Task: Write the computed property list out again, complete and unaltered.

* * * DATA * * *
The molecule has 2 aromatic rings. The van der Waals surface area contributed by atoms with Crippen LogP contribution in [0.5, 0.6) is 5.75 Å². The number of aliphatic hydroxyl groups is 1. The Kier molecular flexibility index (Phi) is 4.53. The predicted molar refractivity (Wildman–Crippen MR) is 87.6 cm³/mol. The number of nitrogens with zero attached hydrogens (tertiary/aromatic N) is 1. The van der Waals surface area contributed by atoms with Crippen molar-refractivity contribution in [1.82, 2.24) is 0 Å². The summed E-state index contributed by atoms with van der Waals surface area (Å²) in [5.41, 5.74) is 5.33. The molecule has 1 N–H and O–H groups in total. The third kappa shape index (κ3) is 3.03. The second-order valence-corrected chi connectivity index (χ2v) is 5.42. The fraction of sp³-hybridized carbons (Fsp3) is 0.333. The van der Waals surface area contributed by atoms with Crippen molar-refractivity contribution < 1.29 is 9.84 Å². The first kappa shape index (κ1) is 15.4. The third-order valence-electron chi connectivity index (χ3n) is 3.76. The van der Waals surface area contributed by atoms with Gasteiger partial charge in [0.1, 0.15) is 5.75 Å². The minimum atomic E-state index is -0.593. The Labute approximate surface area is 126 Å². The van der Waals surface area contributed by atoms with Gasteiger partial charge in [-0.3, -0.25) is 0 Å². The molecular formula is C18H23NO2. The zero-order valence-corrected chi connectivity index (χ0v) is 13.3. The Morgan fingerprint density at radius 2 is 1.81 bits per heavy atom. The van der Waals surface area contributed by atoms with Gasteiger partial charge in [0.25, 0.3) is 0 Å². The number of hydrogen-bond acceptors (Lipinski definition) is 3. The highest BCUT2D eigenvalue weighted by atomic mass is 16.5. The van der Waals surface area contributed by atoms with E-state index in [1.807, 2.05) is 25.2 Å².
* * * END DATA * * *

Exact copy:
The molecule has 2 aromatic rings. The van der Waals surface area contributed by atoms with Crippen LogP contribution in [0.5, 0.6) is 5.75 Å². The number of aliphatic hydroxyl groups is 1. The Kier molecular flexibility index (Phi) is 4.53. The predicted molar refractivity (Wildman–Crippen MR) is 87.6 cm³/mol. The number of nitrogens with zero attached hydrogens (tertiary/aromatic N) is 1. The van der Waals surface area contributed by atoms with Crippen molar-refractivity contribution in [1.82, 2.24) is 0 Å². The summed E-state index contributed by atoms with van der Waals surface area (Å²) in [5.41, 5.74) is 5.33. The molecule has 1 N–H and O–H groups in total. The third kappa shape index (κ3) is 3.03. The second-order valence-corrected chi connectivity index (χ2v) is 5.42. The fraction of sp³-hybridized carbons (Fsp3) is 0.333. The van der Waals surface area contributed by atoms with Crippen molar-refractivity contribution < 1.29 is 9.84 Å². The first kappa shape index (κ1) is 15.4. The third-order valence-electron chi connectivity index (χ3n) is 3.76. The van der Waals surface area contributed by atoms with Gasteiger partial charge in [0.1, 0.15) is 5.75 Å². The minimum atomic E-state index is -0.593. The Labute approximate surface area is 126 Å². The van der Waals surface area contributed by atoms with Gasteiger partial charge in [-0.3, -0.25) is 0 Å². The molecular formula is C18H23NO2. The zero-order valence-corrected chi connectivity index (χ0v) is 13.3. The Morgan fingerprint density at radius 2 is 1.81 bits per heavy atom. The van der Waals surface area contributed by atoms with Gasteiger partial charge in [0.25, 0.3) is 0 Å². The number of hydrogen-bond acceptors (Lipinski definition) is 3. The highest BCUT2D eigenvalue weighted by atomic mass is 16.5. The van der Waals surface area contributed by atoms with E-state index in [1.807, 2.05) is 25.2 Å².